The Charlotte Observer’s Jim Morrill has an excellent piece in today’s paper about congressional redistricting. Opponents of the plan, drafted by the conservative majority in the legislature, say it unfairly splits counties and cities and puts counties together that have nothing in common. (As though this has NEVER been done before, like when The Left called the shots on Jones Street ….)
Morrill points out that in several counties, you have all but a handful of voters in a congressional district. In Sampson County, for instance, all voters — but ONE — are placed in one district. Morrill offers up an explanation for the crazy shape of districts, that has been missing from a lot of coverage of redistricting:
Republicans who control the General Assembly call the map “competitive,” though it’s expected to help GOP candidates at the expense of up to four incumbent Democrats.
However partisan, the process also involves artful math.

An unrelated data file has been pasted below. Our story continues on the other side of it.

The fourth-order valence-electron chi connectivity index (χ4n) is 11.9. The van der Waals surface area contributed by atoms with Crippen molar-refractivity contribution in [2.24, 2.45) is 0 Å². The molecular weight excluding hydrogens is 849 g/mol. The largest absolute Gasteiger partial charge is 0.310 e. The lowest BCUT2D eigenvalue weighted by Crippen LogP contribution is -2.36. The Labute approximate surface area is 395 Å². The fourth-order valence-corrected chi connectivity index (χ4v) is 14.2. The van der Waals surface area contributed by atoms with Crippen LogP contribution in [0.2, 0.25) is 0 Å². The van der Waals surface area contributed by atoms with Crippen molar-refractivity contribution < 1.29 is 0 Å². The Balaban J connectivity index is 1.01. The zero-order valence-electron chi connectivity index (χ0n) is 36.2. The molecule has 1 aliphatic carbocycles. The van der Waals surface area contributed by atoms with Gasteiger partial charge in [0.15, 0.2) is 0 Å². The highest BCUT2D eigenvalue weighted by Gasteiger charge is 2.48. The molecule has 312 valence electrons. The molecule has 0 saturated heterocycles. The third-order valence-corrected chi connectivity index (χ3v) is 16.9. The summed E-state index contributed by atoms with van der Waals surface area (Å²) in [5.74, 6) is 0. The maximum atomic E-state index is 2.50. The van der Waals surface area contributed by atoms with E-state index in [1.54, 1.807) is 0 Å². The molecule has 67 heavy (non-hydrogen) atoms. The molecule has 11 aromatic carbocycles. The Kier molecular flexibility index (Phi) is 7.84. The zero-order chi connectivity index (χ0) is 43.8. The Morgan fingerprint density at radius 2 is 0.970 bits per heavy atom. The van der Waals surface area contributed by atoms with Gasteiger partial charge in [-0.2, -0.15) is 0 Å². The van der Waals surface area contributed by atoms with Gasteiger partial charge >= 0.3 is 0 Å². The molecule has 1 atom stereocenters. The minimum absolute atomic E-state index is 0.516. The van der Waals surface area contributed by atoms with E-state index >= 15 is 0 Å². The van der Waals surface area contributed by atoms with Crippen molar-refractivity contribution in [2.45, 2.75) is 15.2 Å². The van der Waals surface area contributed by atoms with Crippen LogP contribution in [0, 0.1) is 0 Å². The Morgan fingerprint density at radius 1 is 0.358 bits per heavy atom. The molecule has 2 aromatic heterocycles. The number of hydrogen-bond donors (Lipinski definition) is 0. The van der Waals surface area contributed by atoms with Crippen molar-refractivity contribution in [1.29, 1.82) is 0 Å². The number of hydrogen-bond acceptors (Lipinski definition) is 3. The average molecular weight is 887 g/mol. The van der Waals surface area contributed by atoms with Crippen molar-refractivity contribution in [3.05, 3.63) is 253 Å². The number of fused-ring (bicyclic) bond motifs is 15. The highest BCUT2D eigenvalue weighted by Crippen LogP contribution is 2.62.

The ideal population for each of the 13 congressional districts is 733,499. Court rulings call for “zero deviation,” meaning districts have to be virtually equal in size.
Under the GOP plan, seven districts are right at the ideal. Five others have 744,498 people. One has 733,500. So for mapmakers, North Carolina’s 289,000 census blocks were like a jigsaw puzzle with no single solution.
Morrill quotes Senator Bob Rucho (R), chairman of the redistricting effort, saying that the ONE Sampson County voter left in the 3rd district will likely be moved, so as to protect the confidentiality of her voting choices:
“There are hundreds of thousands of census blocks and one of them could have been misplaced, and hopefully those are things we’ll be able to correct as long as it’s not a ‘zero deviation’ issue,” he said. “If it’s a ‘zero deviation’ issue, there’s not a darn thing we can do about it.”